Innocence Project Senior Staff Attorney, Karen Thompson, authored the following post in honor of her client Philip Barnett’s mom, Tammy Barnett.
In my five years as an attorney at the Innocence Project, I’ve met many parents who keep their children afloat through the long nightmare of a wrongful conviction.
Tammy Barnett is my client Philip Barnett’s mom. While wrongful conviction is hardly a unique or unheard of phenomenon, Tammy is one of the first mothers I have worked alongside who has not one, but two children living through and surviving a wrongful incarceration.
I represent her eldest son Philip who, along with his brother Nathan and two other men, was wrongly convicted of murder. After conducting DNA testing on crime scene evidence, we uncovered a DNA profile that “hit” in the CODIS federal DNA database to a man with a long history of violence against women and children. That profile excluded both Barnett brothers as well as their co-defendants.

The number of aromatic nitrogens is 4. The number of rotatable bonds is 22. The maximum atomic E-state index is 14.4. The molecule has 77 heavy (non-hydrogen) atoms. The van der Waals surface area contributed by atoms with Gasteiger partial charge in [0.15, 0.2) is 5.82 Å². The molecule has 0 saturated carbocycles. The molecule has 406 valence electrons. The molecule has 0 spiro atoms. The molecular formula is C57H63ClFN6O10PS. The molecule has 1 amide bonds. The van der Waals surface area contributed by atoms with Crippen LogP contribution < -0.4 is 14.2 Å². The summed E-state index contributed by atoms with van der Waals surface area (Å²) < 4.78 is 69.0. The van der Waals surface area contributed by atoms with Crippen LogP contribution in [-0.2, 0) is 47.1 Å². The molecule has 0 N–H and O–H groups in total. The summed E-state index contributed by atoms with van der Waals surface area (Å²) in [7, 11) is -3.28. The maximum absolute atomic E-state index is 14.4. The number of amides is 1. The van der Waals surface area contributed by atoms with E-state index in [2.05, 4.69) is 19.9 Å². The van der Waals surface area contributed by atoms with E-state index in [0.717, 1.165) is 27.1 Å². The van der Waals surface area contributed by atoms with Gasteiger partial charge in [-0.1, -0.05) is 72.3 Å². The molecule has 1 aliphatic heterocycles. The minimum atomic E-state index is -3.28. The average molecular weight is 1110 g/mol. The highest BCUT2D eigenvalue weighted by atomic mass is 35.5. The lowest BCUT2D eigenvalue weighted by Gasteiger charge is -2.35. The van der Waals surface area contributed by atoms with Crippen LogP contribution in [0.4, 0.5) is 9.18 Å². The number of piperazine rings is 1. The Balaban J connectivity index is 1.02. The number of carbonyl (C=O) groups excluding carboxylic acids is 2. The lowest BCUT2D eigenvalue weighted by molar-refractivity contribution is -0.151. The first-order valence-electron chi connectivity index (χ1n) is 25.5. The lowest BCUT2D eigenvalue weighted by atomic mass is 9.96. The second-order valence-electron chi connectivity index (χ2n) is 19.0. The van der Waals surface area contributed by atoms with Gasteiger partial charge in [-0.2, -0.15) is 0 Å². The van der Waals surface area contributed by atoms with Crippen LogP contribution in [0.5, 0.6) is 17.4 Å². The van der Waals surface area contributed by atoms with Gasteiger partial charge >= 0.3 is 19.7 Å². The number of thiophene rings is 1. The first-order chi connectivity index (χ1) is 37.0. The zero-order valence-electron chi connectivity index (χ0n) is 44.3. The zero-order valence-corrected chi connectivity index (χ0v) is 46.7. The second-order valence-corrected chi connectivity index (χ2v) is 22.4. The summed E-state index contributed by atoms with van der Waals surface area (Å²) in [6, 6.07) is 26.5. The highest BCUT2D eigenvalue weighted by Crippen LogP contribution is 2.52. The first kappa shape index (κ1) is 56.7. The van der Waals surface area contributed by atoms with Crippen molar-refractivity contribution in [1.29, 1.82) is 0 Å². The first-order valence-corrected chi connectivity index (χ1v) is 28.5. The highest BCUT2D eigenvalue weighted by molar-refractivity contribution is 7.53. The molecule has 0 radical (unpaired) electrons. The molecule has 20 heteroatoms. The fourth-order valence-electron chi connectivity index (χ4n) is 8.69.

Despite this, Nathan served his full sentence, and Philip remains behind bars. Even in cases like the Barnetts’, where DNA does exactly what it is supposed to—identify the true perpetrator in a case—we often end up having to fight on.
The truth is, we can’t do this work without the activism, love, intelligence and fight that moms like Tammy bring to us as advocates and to their own families. Moms like Tammy stay on top of their kids’ cases, stay in touch with me constantly and communicate with their sons in prison. By becoming warriors, they keep hope alive for the entire family. And, to be honest, they inspire me as their lawyer to fight even harder for their freedom.
No mother should be forced to fight the wrongful conviction of her child. But to be fighting the wrongful convictions of two of your children, simultaneously, is a superhuman feat that no one should be asked to bear.
Join us in sharing the Barnett family’s story of strength and perseverance this Mother’s Day in honor of Tammy. This post is the third of a four-part Mother’s Day series. Follow the Innocence Blog to read other stories about exonerees, their mothers and their children.